Red State Massachusetts?

The final score will show Scott Brown with a 3%-6% win over Martha Coakley in the race to fill Ted Kennedy’s Senate seat, and the race to assign blame is on. Why did Brown win? The simple answer is that he outworked his opponent. The state senator held more than three times as many campaign events as Coakley, and endeared himself to the working class independents who comprise half of the Massachusetts electorate.

That’s right folks; Massachusetts is not a Democratic stronghold. Ted Kennedy held the family Senate seat, and his persona and coatails pulled other Democrats with him into federal office year after year. State politics was always another matter; Republicans controlled the Governor’s mansion for 16 years until Deval Patrick won in 2006, and his hold on the office is tenuous at best. Scott Brown, with his plain-spoken demeanor, 200,000 mile green pickup, and work ethic made the sale for voters who are tired of the Democratic Party.

In the end, it wasn’t the Tea-Baggers who drove this train; Scott Brown ran away from them at every turn. Healthcare was not the driving force either; Massachusetts has already passed a version of universal care. The Democratic Party’s association with Wall Street over the last decade, after years spent fighting against it, decided this election. Polled before the issues became daily news fodder, working class Americans were solidly in favor of pharmaceutical reforms, the repeal of insurance anti-trust exemptions, some form of universal health care, and stimulative spending. All of these issues trended into the 70% range before the GOP successfully re-branded them. But the one issue that Americans loudly and universally demanded Washington address last year, was financial services reform; and Obama didn’t answer the call.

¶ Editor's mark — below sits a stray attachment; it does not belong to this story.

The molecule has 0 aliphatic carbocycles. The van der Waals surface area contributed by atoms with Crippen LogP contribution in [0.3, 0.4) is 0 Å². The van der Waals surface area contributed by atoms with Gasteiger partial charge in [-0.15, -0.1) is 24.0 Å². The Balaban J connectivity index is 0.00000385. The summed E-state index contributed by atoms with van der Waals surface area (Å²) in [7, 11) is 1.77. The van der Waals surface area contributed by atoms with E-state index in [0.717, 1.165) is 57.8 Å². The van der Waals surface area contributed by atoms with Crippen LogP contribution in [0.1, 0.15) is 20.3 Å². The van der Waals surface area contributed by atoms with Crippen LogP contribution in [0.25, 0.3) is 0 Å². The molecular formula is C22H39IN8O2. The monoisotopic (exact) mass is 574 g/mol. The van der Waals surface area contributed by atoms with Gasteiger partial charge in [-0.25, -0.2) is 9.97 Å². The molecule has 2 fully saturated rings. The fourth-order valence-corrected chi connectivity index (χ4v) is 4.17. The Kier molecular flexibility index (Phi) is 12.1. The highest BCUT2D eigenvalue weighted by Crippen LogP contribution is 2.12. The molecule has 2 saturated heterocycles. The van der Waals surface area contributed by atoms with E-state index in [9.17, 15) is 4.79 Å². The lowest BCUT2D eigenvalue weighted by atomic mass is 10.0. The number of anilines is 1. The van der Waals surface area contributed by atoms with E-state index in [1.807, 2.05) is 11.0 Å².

The TARP bailouts were less popular before the Bush Administration passed them than health reform is now, and the Obama Administration had a mandate to ensure that banks played by a set of rules in the future that you and I must abide by now. The failure of the President and his party to address financial reform when the public was at a boil last spring, is echoing in the suburbs of Boston this evening. The more savvy voters realize now that real financial reform is fading. Listen closely to the pundits and “industry experts” as they talk about Obama’s “responsibility fee” on banks (proposed to recoup taxpayer investment in them). The talking heads are threatening us; banks and their representatives in Congress are sagely warning us that they will just pass the tax onto consumers; that is they will make us pay for the money WE LENT THEM TO COVER THEIR BACKSIDES LAST YEAR!

This kind of festering garbage is only possible when leadership waits before stepping to the front. The result of the leadership vacuum on financial issues is a palpable anger in the nation that left no room for a lazy candidate in Massachusetts. Most of the electorate are thinking of the brand slapped on legislation by the Republicans this year when they complain; polled on the individual elements of health reform, Americans still support them by a nearly 60%-40% gap. This reality is not the “fault” of Tea-Baggers, or Rush Limbaugh, or John Boehner. The election in the Bay State places in stark relief the differences between the two dominant parties today; Republicans are working harder, taking less for granted, and staying more focused on consistent national goals than the Democrats.

Whether I agree with those goals or not, like most Americans, I find the GOP strategy is easier to respect.

The rational middle is listening…